Remember Gates Open for Members at 7 a.m.
It’s one of those summers. The heat is relentless, the drought shows no sign of stopping and autumn feels like a long time away.
It’s tempting to stay inside with the AC blasting. But the Garden can still provide a welcome respite and a breath of fresh air. Just follow these tips to beat the heat.
Arrive early. Temperatures generally drop to the low 80s overnight, and arriving at the Garden when the gates open can give you an hour or two in relative comfort. The Garden opens for the general public at 8 a.m., but remember that members can arrive as early as 7 a.m. (Not yet a member? Join today!)
Stay hydrated. Bottled water is available for sale at the Garden entrance and drinking fountains are located around the campus, but we encourage you to bring your own water bottles. You can refill water bottles at one of the eight water stations (see map here) around the campus.
Stick to the shade. Some areas of the Garden are naturally cooler than others. The Japanese Garden is deeply shaded, and the ponds help guests feel cooler. Anywhere near water features is likely to be more pleasant.
Wear sunscreen. Even if you try to remain in the shade, reflected sunlight is all around you. Avoid burns and protect your skin by applying sunscreen to yourself and your companions, especially children and the elderly, and reapply regularly.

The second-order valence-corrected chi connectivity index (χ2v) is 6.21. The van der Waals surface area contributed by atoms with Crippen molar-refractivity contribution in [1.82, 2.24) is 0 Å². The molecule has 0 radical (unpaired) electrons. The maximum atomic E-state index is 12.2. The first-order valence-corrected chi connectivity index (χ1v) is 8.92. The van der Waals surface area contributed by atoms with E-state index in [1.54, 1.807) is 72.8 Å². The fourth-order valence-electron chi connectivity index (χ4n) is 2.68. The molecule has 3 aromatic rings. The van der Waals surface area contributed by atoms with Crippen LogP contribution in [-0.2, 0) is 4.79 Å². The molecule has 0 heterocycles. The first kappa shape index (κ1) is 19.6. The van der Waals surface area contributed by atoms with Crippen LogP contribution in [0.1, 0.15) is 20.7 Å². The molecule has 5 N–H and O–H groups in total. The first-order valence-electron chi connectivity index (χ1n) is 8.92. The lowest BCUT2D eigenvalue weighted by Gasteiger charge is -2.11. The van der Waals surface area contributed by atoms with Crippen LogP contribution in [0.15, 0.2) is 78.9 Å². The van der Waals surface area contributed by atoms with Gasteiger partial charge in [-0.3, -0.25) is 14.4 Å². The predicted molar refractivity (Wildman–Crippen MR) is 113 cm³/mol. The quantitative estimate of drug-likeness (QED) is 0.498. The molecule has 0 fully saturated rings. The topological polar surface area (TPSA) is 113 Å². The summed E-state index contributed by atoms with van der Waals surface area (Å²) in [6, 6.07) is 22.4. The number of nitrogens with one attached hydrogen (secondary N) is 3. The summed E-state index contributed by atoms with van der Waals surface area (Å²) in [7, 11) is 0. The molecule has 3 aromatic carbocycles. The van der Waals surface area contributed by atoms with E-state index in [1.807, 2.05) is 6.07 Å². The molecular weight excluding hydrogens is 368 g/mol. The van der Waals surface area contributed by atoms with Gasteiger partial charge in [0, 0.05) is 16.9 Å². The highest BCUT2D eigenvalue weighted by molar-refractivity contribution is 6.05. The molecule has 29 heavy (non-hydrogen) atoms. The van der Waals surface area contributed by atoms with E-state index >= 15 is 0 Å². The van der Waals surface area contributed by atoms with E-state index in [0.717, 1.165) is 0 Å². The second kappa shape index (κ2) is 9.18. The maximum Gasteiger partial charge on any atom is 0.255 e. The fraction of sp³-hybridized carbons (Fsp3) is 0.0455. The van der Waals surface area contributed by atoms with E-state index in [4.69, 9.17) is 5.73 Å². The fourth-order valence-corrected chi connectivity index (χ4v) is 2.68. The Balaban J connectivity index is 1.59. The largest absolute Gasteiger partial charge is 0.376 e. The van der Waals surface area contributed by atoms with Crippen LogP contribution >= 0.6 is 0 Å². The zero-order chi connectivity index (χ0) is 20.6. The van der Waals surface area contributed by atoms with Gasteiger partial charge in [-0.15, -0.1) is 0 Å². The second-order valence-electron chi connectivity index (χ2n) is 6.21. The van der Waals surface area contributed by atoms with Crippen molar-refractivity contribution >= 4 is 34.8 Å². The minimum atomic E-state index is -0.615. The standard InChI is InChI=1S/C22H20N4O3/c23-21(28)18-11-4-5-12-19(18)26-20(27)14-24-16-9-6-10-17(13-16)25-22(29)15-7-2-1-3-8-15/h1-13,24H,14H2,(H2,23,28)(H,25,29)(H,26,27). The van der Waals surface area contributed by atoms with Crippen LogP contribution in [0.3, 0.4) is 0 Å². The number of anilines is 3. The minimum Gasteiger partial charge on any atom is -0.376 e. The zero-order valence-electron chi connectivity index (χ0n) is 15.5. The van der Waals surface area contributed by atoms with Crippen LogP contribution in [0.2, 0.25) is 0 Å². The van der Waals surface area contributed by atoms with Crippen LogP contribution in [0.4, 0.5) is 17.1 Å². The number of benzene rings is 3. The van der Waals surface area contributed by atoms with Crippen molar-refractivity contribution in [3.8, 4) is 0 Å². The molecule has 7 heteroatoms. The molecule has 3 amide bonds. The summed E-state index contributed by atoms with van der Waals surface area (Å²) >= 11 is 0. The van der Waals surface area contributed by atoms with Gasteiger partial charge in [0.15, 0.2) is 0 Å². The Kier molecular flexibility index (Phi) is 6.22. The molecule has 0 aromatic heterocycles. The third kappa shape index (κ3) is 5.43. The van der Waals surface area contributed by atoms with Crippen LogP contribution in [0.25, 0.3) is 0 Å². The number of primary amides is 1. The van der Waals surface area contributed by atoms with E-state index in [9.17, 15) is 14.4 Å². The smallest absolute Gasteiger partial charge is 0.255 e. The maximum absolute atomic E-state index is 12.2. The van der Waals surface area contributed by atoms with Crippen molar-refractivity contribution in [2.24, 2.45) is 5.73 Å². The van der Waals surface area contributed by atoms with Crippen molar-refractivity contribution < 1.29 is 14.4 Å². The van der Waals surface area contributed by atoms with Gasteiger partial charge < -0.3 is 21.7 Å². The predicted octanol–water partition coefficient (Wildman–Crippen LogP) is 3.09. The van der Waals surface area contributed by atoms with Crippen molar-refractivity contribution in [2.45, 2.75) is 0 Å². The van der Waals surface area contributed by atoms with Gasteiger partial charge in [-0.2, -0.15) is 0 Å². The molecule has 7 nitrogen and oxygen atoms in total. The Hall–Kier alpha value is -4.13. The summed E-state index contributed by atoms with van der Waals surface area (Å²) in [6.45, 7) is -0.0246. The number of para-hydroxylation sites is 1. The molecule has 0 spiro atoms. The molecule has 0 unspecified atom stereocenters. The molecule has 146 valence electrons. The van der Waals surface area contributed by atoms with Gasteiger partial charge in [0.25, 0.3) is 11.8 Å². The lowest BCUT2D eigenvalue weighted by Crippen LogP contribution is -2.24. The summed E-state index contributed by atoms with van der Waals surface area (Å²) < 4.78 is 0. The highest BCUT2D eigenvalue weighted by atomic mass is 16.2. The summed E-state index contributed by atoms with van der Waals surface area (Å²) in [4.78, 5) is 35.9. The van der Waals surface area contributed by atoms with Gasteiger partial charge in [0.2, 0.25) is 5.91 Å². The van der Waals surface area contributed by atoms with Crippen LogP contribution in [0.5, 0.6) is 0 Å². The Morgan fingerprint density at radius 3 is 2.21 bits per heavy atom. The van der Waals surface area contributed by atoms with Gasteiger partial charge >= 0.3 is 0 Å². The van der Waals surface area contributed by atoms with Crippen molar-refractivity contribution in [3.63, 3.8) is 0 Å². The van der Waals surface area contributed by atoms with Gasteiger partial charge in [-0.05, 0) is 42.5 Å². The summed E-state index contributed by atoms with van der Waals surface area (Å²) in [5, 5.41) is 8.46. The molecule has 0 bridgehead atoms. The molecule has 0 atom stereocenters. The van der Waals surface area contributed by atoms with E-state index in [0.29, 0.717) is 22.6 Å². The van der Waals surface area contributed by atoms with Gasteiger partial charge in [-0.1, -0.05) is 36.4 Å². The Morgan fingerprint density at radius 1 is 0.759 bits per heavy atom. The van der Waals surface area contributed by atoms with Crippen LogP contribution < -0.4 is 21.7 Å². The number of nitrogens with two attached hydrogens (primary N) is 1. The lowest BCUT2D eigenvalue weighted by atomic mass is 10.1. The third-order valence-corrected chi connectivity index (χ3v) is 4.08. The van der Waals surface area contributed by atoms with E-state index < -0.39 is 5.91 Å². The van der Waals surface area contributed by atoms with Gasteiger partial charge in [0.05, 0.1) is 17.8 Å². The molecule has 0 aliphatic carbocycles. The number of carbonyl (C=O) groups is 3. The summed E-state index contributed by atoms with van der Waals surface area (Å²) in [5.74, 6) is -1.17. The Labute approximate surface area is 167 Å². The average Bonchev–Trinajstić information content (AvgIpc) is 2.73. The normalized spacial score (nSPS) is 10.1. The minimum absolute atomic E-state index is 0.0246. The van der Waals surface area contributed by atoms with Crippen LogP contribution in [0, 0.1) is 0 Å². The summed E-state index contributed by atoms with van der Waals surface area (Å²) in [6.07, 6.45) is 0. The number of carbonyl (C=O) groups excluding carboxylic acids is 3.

Dress appropriately. We recommend you wear clothes that are loose-fitting, light-colored and lightweight. It’s temping to wear as few clothes as possible, but covering your skin with a light layer is actually safer. Hats are essential for keeping the sun off your head, face and neck. Both hats and umbrellas are available for sale in the gift shop.
Remember dogs suffer from the heat as well. If you bring a canine companion to Dog Days on July 16 and 17, make sure they get lots of water. Avoid walking on pavement as temperatures rise, as hot surfaces can burn the pads on dogs’ feet. To determine if surfaces are too hot, place the back of your hand on the pavement. If you can’t hold your hand longer than 5 seconds, it’s too hot for your dog.
In fact, to keep our four-legged friends safe in our hot afternoons, July Dog Days will run from 8 am until 1 pm.
Know when to get help. Heat exhaustion and heat stroke are dangerous. This guide from the Centers for Disease Control will make you familiar with the symptoms. In general, if you or a companion start to sweat heavily, feel nauseated, become dizzy, experience muscle cramps, or feel extremely thirsty move into the shade and sip water.
If you or a companion experience symptoms such as vomiting, confusion or loss of consciousness, these are signs of heatstroke, which is a medical emergency. Call 911 immediately. If you do not have a phone, signal someone nearby or flag down Garden staff, who will be glad to help.
Stay safe this summer, keep cool and enjoy the Garden!